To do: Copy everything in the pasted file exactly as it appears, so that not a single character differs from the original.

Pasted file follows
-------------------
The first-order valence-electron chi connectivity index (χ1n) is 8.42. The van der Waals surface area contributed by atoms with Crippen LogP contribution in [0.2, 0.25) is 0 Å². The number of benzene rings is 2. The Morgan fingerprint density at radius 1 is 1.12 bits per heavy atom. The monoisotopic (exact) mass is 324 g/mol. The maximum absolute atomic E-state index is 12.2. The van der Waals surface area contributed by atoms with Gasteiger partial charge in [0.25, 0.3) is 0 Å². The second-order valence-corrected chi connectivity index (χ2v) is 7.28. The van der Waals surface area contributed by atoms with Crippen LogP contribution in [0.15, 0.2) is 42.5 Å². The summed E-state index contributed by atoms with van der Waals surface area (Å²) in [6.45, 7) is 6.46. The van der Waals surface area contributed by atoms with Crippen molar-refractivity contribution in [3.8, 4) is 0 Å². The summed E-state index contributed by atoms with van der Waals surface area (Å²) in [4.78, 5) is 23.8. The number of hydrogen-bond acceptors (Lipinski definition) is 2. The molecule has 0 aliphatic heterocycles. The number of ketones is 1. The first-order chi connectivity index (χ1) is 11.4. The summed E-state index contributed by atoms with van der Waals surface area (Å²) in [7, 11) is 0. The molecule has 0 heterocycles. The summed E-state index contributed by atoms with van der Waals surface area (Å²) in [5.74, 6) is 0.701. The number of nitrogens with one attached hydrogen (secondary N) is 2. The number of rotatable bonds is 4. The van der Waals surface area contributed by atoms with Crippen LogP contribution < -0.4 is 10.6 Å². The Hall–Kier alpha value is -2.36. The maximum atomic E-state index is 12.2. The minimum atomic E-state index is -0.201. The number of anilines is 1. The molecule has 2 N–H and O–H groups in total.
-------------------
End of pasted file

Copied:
The first-order valence-electron chi connectivity index (χ1n) is 8.42. The van der Waals surface area contributed by atoms with Crippen LogP contribution in [0.2, 0.25) is 0 Å². The number of benzene rings is 2. The Morgan fingerprint density at radius 1 is 1.12 bits per heavy atom. The monoisotopic (exact) mass is 324 g/mol. The maximum absolute atomic E-state index is 12.2. The van der Waals surface area contributed by atoms with Gasteiger partial charge in [0.25, 0.3) is 0 Å². The second-order valence-corrected chi connectivity index (χ2v) is 7.28. The van der Waals surface area contributed by atoms with Crippen LogP contribution in [0.15, 0.2) is 42.5 Å². The summed E-state index contributed by atoms with van der Waals surface area (Å²) in [6.45, 7) is 6.46. The van der Waals surface area contributed by atoms with Crippen molar-refractivity contribution in [3.8, 4) is 0 Å². The summed E-state index contributed by atoms with van der Waals surface area (Å²) in [4.78, 5) is 23.8. The number of hydrogen-bond acceptors (Lipinski definition) is 2. The molecule has 0 aliphatic heterocycles. The number of ketones is 1. The first-order chi connectivity index (χ1) is 11.4. The summed E-state index contributed by atoms with van der Waals surface area (Å²) in [7, 11) is 0. The molecule has 0 heterocycles. The summed E-state index contributed by atoms with van der Waals surface area (Å²) in [5.74, 6) is 0.701. The number of nitrogens with one attached hydrogen (secondary N) is 2. The number of rotatable bonds is 4. The van der Waals surface area contributed by atoms with Crippen LogP contribution < -0.4 is 10.6 Å². The Hall–Kier alpha value is -2.36. The maximum atomic E-state index is 12.2. The minimum atomic E-state index is -0.201. The number of anilines is 1. The molecule has 2 N–H and O–H groups in total.